Priori mask guided image reconstruction (p-MGIR) for ultra-low dose cone-beam computed tomography

Justin C. Park, Hao Zhang, Yunmei Chen, Qiyong Fan, Darren L. Kahler, Chihray Liu, Bo Lu

Research output: Contribution to journalArticlepeer-review

5 Scopus citations

Abstract

Recently, the compressed sensing (CS) based iterative reconstruction method has received attention because of its ability to reconstruct cone beam computed tomography (CBCT) images with good quality using sparsely sampled or noisy projections, thus enabling dose reduction. However, some challenges remain. In particular, there is always a tradeoff between image resolution and noise/streak artifact reduction based on the amount of regularization weighting that is applied uniformly across the CBCT volume. The purpose of this study is to develop a novel low-dose CBCT reconstruction algorithm framework called priori mask guided image reconstruction (p-MGIR) that allows reconstruction of high-quality low-dose CBCT images while preserving the image resolution. In p-MGIR, the unknown CBCT volume was mathematically modeled as a combination of two regions: (1) where anatomical structures are complex, and (2) where intensities are relatively uniform. The priori mask, which is the key concept of the p-MGIR algorithm, was defined as the matrix that distinguishes between the two separate CBCT regions where the resolution needs to be preserved and where streak or noise needs to be suppressed. We then alternately updated each part of image by solving two sub-minimization problems iteratively, where one minimization was focused on preserving the edge information of the first part while the other concentrated on the removal of noise/artifacts from the latter part. To evaluate the performance of the p-MGIR algorithm, a numerical head-and-neck phantom, a Catphan 600 physical phantom, and a clinical head-and-neck cancer case were used for analysis. The results were compared with the standard Feldkamp-Davis-Kress as well as conventional CS-based algorithms. Examination of the p-MGIR algorithm showed that high-quality low-dose CBCT images can be reconstructed without compromising the image resolution. For both phantom and the patient cases, the p-MGIR is able to achieve a clinically-reasonable image with 60 projections. Therefore, a clinically-viable, high-resolution head-and-neck CBCT image can be obtained while cutting the dose by 83%. Moreover, the image quality obtained using p-MGIR is better than the quality obtained using other algorithms. In this work, we propose a novel low-dose CBCT reconstruction algorithm called p-MGIR. It can be potentially used as a CBCT reconstruction algorithm with low dose scan requests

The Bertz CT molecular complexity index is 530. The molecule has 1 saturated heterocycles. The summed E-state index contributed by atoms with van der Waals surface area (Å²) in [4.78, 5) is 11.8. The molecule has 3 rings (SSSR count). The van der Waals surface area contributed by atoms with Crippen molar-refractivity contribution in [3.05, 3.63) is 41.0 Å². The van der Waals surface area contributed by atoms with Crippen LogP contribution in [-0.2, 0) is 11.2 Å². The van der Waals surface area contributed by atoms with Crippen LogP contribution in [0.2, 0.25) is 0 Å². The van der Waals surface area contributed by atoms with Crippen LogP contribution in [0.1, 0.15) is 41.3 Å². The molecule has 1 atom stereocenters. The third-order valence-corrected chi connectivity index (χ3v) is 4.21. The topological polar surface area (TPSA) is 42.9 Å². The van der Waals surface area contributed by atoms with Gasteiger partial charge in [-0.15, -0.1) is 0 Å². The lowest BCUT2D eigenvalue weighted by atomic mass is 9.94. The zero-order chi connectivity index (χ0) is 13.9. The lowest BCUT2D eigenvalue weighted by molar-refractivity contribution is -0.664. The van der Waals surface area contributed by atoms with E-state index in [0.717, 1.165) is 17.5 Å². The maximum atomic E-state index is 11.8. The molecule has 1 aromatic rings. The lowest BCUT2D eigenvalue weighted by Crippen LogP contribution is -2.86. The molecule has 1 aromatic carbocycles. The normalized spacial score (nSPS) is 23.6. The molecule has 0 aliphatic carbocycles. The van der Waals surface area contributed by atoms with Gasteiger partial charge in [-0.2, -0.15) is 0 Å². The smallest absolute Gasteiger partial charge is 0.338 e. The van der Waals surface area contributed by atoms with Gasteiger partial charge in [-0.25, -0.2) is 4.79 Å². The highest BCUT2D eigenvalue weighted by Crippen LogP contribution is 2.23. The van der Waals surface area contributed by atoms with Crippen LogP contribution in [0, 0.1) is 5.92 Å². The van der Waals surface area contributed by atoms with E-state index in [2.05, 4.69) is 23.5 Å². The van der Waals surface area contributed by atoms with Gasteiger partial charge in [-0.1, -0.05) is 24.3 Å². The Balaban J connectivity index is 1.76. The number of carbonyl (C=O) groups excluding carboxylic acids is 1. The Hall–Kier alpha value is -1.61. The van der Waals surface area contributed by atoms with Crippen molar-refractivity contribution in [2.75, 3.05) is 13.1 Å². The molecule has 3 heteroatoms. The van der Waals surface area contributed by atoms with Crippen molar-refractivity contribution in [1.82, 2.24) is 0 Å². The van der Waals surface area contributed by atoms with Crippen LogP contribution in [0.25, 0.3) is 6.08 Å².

Original languageEnglish (US)
Pages (from-to)8505-8524
Number of pages20
JournalPhysics in medicine and biology
Volume60
Issue number21
DOIs
StatePublished - Oct 20 2015
Externally publishedYes

Keywords

  • 3DCBCT
  • compressed sensing
  • iterative image reconstruction
  • on-line IGRT
  • p-MGIR

ASJC Scopus subject areas

  • Radiological and Ultrasound Technology
  • Radiology Nuclear Medicine and imaging

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